Ever felt exhausted after eating? Like you could just fall into a deep sleep right where youâ€™re sitting? Well, itâ€™s a natural response that can be explained due to a myriad of factors. And now that itâ€™s holiday season, youâ€™ll more than likely be eating a little more than usual over Christmas, loading up on plate after plate of food. All your relatives have brought their own dish and you have to try everything so that no one gets offended. After eating such a big meal, you may find yourself ready for bed â€“ and hereâ€™s why.
The way that your body digests food is one way of explaining a response like tiredness. Foods are used by the body to create energy and keep us active. As glucose enters the bloodstream, hormones are also released. Insulin is released as a response to this increase in glucose in the bloodstream, but other hormones released during digestion include serotonin, which is linked to drowsiness.
You are what you eat, and in this case, you’re a big, sleepy monster with a Santa hat on. The foods that you eat are more often than not associated with your body’s response, due to the nutrients and hormones they contain.
To get a little scientific, a study shows that “excessive secretion of insulin, which is the body's way of trying to balance blood sugar levels, causes tryptophan to move into the brain, where it is metabolised into serotonin and melatonin. These neurotransmitters have a calming effect and help regulate sleep.”
Tryptophan is an amino acid found in cheese, eggs, and other forms of food that promotes sleep. A study found that feeding infants formulas differing in tryptophan concentration produced differences in sleep latency, which could influence neurobehavioral developments.
Foods like cherries also naturally contain melatonin, which promotes better sleep. Consuming these foods can be connected with feelings of wanting to sleep due to the increase of this hormone in the body.
Thus the combination to tryptophan, serotonin, and melatonin, all play in role in inducing your drowsy state of mind.
Your Sleep Schedule:
You could generally feel tired because you haven’t been getting adequate sleep. After eating, people normally rest to let their food digest, so if your sleep cycle is erratic it makes sense then that while at rest your body responds by wanting to fall asleep.
Getting adequate sleep depends on your diet and your level of activity, which is going to be dealt in the next point. A combination of this will promote a healthy sleep cycle that will ensure that you are active during the day, and able to sleep without trouble at night.
The more physically active you are, the more likely that you’ll be alert during the day. Many of us live sedentary lifestyles whereby we always feel exhausted because of lack of energy production in the body. By staying active, like a well-oiled reindeer, you’ll be able to conquer the day and get a good night’s sleep when you want.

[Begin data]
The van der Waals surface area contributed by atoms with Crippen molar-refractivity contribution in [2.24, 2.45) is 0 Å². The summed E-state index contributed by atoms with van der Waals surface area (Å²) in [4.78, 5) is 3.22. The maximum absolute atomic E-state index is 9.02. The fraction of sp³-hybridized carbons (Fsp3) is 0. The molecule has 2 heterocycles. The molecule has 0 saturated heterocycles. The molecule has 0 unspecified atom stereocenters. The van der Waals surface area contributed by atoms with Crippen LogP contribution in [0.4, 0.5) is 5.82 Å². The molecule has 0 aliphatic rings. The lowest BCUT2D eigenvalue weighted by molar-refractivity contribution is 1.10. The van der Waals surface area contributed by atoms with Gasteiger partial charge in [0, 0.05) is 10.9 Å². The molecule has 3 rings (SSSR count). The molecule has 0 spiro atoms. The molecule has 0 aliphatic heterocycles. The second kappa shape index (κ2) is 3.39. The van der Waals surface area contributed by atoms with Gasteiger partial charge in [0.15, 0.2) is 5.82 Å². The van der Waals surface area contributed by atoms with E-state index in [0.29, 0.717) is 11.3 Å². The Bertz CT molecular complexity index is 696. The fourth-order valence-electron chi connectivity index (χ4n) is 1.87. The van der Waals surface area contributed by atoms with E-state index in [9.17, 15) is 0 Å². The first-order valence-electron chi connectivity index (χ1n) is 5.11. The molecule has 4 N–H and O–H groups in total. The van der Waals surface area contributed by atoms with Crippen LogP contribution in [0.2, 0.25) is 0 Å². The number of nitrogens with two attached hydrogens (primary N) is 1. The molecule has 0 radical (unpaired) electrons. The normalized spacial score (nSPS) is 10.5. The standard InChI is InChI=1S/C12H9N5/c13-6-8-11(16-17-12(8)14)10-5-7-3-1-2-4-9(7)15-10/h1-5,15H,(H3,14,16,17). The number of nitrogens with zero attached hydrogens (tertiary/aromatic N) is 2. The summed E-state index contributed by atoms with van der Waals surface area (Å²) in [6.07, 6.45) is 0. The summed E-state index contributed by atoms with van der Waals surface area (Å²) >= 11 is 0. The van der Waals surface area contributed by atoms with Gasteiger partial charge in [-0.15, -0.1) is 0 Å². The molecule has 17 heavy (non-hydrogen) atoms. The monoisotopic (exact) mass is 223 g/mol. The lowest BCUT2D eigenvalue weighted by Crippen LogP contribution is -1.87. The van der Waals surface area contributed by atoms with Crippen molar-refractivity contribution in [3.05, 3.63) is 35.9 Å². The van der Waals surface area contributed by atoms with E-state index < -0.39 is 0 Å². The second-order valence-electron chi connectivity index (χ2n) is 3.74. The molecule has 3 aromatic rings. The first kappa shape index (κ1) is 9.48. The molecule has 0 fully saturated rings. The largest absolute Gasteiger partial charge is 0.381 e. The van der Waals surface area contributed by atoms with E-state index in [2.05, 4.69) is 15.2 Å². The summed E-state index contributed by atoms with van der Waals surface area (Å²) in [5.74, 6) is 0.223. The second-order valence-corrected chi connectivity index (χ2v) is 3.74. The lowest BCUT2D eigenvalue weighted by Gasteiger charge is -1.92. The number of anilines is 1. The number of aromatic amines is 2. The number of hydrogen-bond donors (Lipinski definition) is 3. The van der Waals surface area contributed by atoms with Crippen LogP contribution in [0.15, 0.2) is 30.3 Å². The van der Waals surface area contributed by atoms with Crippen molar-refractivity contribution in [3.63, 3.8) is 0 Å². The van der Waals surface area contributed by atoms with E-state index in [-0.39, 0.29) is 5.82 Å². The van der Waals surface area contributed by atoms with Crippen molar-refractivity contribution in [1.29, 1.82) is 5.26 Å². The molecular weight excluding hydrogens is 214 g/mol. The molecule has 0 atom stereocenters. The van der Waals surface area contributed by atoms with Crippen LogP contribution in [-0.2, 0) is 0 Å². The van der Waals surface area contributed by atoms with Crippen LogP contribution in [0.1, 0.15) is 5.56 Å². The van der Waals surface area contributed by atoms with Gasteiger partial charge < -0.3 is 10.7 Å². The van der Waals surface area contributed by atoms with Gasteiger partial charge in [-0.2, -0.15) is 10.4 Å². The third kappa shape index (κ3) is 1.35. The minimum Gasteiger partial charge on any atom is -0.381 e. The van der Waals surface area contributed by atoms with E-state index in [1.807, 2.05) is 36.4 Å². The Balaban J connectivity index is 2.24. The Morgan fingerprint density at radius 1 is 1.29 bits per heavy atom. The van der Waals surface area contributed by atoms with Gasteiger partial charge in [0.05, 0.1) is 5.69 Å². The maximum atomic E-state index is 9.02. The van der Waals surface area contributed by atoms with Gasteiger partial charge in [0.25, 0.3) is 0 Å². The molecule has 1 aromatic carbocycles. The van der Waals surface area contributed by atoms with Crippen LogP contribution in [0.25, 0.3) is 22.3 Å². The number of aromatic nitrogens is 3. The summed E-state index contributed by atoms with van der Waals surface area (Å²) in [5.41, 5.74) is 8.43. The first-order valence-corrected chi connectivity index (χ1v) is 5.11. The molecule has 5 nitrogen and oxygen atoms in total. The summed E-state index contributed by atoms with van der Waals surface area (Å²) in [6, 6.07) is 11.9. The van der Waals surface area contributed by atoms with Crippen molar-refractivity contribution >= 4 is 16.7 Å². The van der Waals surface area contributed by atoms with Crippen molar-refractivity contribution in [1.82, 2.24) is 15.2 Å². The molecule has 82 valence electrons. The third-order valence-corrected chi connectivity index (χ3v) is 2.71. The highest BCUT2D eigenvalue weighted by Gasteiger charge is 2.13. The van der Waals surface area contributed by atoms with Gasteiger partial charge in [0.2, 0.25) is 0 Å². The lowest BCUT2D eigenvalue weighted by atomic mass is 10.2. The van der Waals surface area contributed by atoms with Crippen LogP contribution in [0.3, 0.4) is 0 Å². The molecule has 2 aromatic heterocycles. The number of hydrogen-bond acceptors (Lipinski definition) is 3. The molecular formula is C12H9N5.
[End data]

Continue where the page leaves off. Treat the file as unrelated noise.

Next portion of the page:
Regular exercise and working out is necessary for everyone who wants to get a better night’s sleep, while being alert during the day. Everyone needs to remember to lower their online activity, glued to screens, and to increase the amount of times they spend outdoors, or use a few extra seconds to take the stairs. Whatever you do, slowing down to a halt is not beneficial to your health.
It’s A Perfectly Normal Response:
In general, feeling a little hazy after eating a big meal is nothing to worry about, because it’s a natural response. You shouldn't feel worried that you feel a little tired, because it’s also important that you give your body time to digest food before getting back into the intensity of life. And because it’s Christmas time, why not to advantage of your tiredness and have a well-deserved nap. Everything in life needs to be done in balance, and balancing your work, eating, and sleep schedule is no different.
Tags:Christmas Nutrition Diet Sleep
Posted 488 Days Ago in: Nutrition
Christmas is around the corner and we all know what it means â€“ food, drink and some quality time with friends and family. Weâ€™d be lying to ourselves if we said that we donâ€™t eat and drink way too much over Christmas â€“ pretty sure everybody does it. And itâ€™s a very ok thing to do (in moderation of course). Thereâ€™s nothing wrong with treating holidays like theyâ€™re one big cheat day â€“ you deserve it. Thereâ€™s so much temptation around you that resitting it is very likely to just stress you out. So hereâ€™s few tips on how to actually enjoy Christmas without feeling guilty (and also without completely ruining your workout)
Posted 490 Days Ago in: Training, Genetics
It is now known that there are two genes, called HLA DQ2 and HLA DQ8, which are found in about 99% of people with coeliac disease. However, these genes are also present in about 35% of people with coeliac disease. So whilst the majority of people with coeliac disease have the HLA DQ2/DQ8 gene variants, the majority of people with these genes donâ€™t have coeliac disease. This is because coeliac disease only affects about 1% of people. So, if we have 100 people, about 35 of these people will have the HLA DQ2 or DQ8 genes, but only one of them will have coeliac disease.
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